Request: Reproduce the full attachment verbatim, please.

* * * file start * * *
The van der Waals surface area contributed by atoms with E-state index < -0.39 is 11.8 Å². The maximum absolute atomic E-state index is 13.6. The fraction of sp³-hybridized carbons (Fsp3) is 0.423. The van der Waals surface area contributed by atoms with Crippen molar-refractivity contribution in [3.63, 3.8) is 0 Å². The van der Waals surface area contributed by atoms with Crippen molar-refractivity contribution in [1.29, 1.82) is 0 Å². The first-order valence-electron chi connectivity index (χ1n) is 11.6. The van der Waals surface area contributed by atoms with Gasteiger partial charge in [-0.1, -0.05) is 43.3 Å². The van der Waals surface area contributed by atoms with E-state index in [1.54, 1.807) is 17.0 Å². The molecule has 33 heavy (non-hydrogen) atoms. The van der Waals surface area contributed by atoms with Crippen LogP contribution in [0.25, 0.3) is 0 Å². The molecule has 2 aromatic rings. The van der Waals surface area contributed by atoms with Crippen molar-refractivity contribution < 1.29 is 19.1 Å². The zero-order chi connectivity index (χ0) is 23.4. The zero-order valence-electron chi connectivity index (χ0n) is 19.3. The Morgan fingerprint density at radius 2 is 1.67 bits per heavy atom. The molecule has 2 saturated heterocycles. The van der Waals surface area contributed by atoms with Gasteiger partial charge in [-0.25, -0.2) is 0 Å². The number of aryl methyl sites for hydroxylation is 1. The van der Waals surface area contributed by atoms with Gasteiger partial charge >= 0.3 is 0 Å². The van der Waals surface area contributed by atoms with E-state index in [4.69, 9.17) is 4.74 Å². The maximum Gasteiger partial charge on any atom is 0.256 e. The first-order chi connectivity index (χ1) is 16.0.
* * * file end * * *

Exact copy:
The van der Waals surface area contributed by atoms with E-state index < -0.39 is 11.8 Å². The maximum absolute atomic E-state index is 13.6. The fraction of sp³-hybridized carbons (Fsp3) is 0.423. The van der Waals surface area contributed by atoms with Crippen molar-refractivity contribution in [3.63, 3.8) is 0 Å². The van der Waals surface area contributed by atoms with Crippen molar-refractivity contribution in [1.29, 1.82) is 0 Å². The first-order valence-electron chi connectivity index (χ1n) is 11.6. The van der Waals surface area contributed by atoms with Gasteiger partial charge in [-0.1, -0.05) is 43.3 Å². The van der Waals surface area contributed by atoms with E-state index in [1.54, 1.807) is 17.0 Å². The molecule has 33 heavy (non-hydrogen) atoms. The van der Waals surface area contributed by atoms with Crippen LogP contribution in [0.25, 0.3) is 0 Å². The molecule has 2 aromatic rings. The van der Waals surface area contributed by atoms with Crippen molar-refractivity contribution < 1.29 is 19.1 Å². The zero-order chi connectivity index (χ0) is 23.4. The zero-order valence-electron chi connectivity index (χ0n) is 19.3. The Morgan fingerprint density at radius 2 is 1.67 bits per heavy atom. The molecule has 2 saturated heterocycles. The van der Waals surface area contributed by atoms with Gasteiger partial charge in [-0.25, -0.2) is 0 Å². The number of aryl methyl sites for hydroxylation is 1. The van der Waals surface area contributed by atoms with Gasteiger partial charge >= 0.3 is 0 Å². The van der Waals surface area contributed by atoms with E-state index in [4.69, 9.17) is 4.74 Å². The maximum Gasteiger partial charge on any atom is 0.256 e. The first-order chi connectivity index (χ1) is 16.0.